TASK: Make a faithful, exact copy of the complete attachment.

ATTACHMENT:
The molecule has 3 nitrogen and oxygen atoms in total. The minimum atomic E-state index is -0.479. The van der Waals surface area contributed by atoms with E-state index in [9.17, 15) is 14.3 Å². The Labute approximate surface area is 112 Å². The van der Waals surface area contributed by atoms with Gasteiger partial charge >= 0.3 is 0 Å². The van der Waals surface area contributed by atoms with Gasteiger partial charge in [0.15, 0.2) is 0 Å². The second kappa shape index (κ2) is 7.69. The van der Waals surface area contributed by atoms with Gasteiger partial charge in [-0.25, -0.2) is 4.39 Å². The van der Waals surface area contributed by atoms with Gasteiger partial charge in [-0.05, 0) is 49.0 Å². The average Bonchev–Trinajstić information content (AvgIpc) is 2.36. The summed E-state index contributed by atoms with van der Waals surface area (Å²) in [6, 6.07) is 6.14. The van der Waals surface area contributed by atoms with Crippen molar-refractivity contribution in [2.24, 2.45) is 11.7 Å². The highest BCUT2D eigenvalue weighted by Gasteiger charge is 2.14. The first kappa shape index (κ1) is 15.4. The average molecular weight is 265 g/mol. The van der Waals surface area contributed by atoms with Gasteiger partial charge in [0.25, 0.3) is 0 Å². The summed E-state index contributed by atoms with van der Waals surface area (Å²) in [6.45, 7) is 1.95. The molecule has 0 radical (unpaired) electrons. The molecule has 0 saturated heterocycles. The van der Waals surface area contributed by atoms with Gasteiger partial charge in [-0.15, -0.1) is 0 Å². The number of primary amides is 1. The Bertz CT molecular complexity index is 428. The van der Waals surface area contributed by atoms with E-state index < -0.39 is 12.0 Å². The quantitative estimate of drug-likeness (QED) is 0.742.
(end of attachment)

The molecule has 3 nitrogen and oxygen atoms in total. The minimum atomic E-state index is -0.479. The van der Waals surface area contributed by atoms with E-state index in [9.17, 15) is 14.3 Å². The Labute approximate surface area is 112 Å². The van der Waals surface area contributed by atoms with Gasteiger partial charge >= 0.3 is 0 Å². The van der Waals surface area contributed by atoms with Gasteiger partial charge in [0.15, 0.2) is 0 Å². The second kappa shape index (κ2) is 7.69. The van der Waals surface area contributed by atoms with Gasteiger partial charge in [-0.25, -0.2) is 4.39 Å². The van der Waals surface area contributed by atoms with Gasteiger partial charge in [-0.05, 0) is 49.0 Å². The average Bonchev–Trinajstić information content (AvgIpc) is 2.36. The summed E-state index contributed by atoms with van der Waals surface area (Å²) in [6, 6.07) is 6.14. The van der Waals surface area contributed by atoms with Crippen molar-refractivity contribution in [2.24, 2.45) is 11.7 Å². The highest BCUT2D eigenvalue weighted by Gasteiger charge is 2.14. The first kappa shape index (κ1) is 15.4. The average molecular weight is 265 g/mol. The van der Waals surface area contributed by atoms with Gasteiger partial charge in [0.25, 0.3) is 0 Å². The summed E-state index contributed by atoms with van der Waals surface area (Å²) in [6.45, 7) is 1.95. The molecule has 0 radical (unpaired) electrons. The molecule has 0 saturated heterocycles. The van der Waals surface area contributed by atoms with Gasteiger partial charge in [-0.15, -0.1) is 0 Å². The number of primary amides is 1. The Bertz CT molecular complexity index is 428. The van der Waals surface area contributed by atoms with E-state index < -0.39 is 12.0 Å². The quantitative estimate of drug-likeness (QED) is 0.742.